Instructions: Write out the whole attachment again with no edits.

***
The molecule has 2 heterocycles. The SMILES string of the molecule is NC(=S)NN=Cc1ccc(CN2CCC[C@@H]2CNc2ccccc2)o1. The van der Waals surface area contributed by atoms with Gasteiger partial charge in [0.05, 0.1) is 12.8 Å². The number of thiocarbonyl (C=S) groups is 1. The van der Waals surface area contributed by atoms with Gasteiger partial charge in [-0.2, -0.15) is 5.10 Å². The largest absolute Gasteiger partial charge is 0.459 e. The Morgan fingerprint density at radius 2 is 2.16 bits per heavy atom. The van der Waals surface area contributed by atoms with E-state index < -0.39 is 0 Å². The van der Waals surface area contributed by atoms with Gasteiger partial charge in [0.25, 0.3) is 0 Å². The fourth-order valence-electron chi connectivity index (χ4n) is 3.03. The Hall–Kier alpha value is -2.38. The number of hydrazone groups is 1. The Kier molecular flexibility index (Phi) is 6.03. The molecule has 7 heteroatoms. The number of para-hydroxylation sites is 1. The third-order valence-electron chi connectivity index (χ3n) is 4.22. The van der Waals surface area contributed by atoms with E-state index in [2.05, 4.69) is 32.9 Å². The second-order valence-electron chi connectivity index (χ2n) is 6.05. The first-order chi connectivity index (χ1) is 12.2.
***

The molecule has 2 heterocycles. The SMILES string of the molecule is NC(=S)NN=Cc1ccc(CN2CCC[C@@H]2CNc2ccccc2)o1. The van der Waals surface area contributed by atoms with Gasteiger partial charge in [0.05, 0.1) is 12.8 Å². The number of thiocarbonyl (C=S) groups is 1. The van der Waals surface area contributed by atoms with Gasteiger partial charge in [-0.2, -0.15) is 5.10 Å². The largest absolute Gasteiger partial charge is 0.459 e. The Morgan fingerprint density at radius 2 is 2.16 bits per heavy atom. The van der Waals surface area contributed by atoms with E-state index < -0.39 is 0 Å². The van der Waals surface area contributed by atoms with Gasteiger partial charge in [0.25, 0.3) is 0 Å². The fourth-order valence-electron chi connectivity index (χ4n) is 3.03. The Hall–Kier alpha value is -2.38. The number of hydrazone groups is 1. The Kier molecular flexibility index (Phi) is 6.03. The molecule has 7 heteroatoms. The number of para-hydroxylation sites is 1. The third-order valence-electron chi connectivity index (χ3n) is 4.22. The van der Waals surface area contributed by atoms with E-state index in [2.05, 4.69) is 32.9 Å². The second-order valence-electron chi connectivity index (χ2n) is 6.05. The first-order chi connectivity index (χ1) is 12.2.